While we debate the tired question of dirty, unsustainable, finite fossil fuel or clean, relatively “free” renewable energy, what may be the more important distinction is between centralized vs. decentralized power, whatever the source. Dreams of gigantic solar arrays and wind farms in remote areas to be fed to cities elsewhere are just more examples of oligarchic centralization, and thus control.
The point is, we need to get local, stay local, think local, and join with others to create what we jointly need. Can you imagine: a hilly neighborhood wind mill? A sun-baked desert suburb’s solar? And for that we need to transform the process that drives “neighborhood associations” to degenerate into impotent complaint societies. Even more crucial, we need to realize that wherever we are, there we are, with all sorts of folks who may not “think” or “live” exactly as we do, but who are human, with the same needs and longings.
One example of plucky independence and ingenuity surfaced recently.
Google this idea. There are others.
Meanwhile, for the overview:
Reading the comments below the above article, I found this one especially informative:
The most efficient approach has been found to be the community microgrid. Through economy-of-scale, community microgrids are more energy efficient than even net-zero-energy-use homes (homes that provide all the energy they consume also need all their own equipment), and more carbon efficient than net-zero-carbon-homes (it takes energy to make the equipment).
But there’s another huge advantage to local renewable energy power supply that isn’t mentioned in this essay and generally missed elsewhere: local renewable energy power plants don’t export money to import energy. And at the community scale this fact becomes truly paradigm changing because it permits us to create alternative payment systems, such as local currencies: If I pay you to supply my energy using local money, then you must spend the local money locally, such as paying me to develop more local energy resources.
The same money goes round and round instead of away, and the result is that everything that can be accomplished locally is funded as everyone pursues their part of the local money for paying their energy bill: energy, food, water, education, sanitation, daycare, eldercare, some medical care, much housing, and don’t forget all the arts, and much much more. It is a fact that using this approach and starting with almost nothing, every essential commodity and service can be developed almost anywhere and everywhere without squeezing any national budgets.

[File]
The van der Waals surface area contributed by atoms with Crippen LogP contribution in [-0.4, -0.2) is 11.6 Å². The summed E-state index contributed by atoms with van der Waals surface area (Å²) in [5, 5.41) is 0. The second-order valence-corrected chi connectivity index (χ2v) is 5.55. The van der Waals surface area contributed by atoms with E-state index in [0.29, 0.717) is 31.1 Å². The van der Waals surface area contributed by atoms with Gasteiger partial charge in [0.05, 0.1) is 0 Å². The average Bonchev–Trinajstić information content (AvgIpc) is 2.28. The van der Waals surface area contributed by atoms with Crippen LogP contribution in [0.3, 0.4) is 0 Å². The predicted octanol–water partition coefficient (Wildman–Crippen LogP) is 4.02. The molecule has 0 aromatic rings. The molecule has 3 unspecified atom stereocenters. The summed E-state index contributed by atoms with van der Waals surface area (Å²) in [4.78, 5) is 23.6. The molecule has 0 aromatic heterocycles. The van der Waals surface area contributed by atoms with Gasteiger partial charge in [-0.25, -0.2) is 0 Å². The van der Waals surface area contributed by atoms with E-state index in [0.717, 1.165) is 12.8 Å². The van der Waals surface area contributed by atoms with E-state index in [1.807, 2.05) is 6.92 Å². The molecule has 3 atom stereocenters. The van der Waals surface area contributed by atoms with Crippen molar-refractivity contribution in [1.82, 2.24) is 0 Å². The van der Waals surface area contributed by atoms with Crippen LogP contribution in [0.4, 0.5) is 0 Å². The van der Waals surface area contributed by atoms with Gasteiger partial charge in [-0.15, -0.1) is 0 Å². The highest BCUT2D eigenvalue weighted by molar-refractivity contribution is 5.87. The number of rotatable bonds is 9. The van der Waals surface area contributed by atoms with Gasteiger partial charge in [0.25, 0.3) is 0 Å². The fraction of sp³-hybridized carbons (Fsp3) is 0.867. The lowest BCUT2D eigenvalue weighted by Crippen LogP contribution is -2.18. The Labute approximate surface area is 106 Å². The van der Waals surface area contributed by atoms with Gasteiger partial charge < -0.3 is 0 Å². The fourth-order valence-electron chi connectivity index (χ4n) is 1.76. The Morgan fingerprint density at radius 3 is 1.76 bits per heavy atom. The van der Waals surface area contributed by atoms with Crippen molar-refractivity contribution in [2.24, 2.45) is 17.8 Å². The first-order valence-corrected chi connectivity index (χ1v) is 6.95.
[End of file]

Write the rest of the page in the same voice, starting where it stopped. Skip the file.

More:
Another bonus: you get to use your national money for other stuff, so the global marketplace does better. And the biggest bonus of all: people who develop local resources for local consumption are empowered and impelled to take care of each other and the ground beneath their feet. This makes them sustainable suppliers for the global marketplace, as well as better customers. And a world filled with communities like that might be close enough to a prosperous, sustainable world that those generations yet to be born won’t be asking us what we did about the mess we’re in.
(Just for the sake of clear discussion (and with my apology for being pedantic), a “grid” is an energy network with 2 or more power sources. Thus even one person could constitute all the users of a grid. In this regard, someone using a wind turbine and a solar panel exclusively for their own needs might be usefully described as “off-grid” but actually has their own microgrid. The value of a grid is supply resilience, as anyone truly off-grid with either a wind turbine OR a solar panel might learn to their dismay. Distributed energy production through two-way meters connected to a regional utility grid has high resilience, but this is reduced to the degree that economy-of-scale is applied to other elements of the system, and enhanced to the degree that instead there is redundancy to compensate for equipment failures.)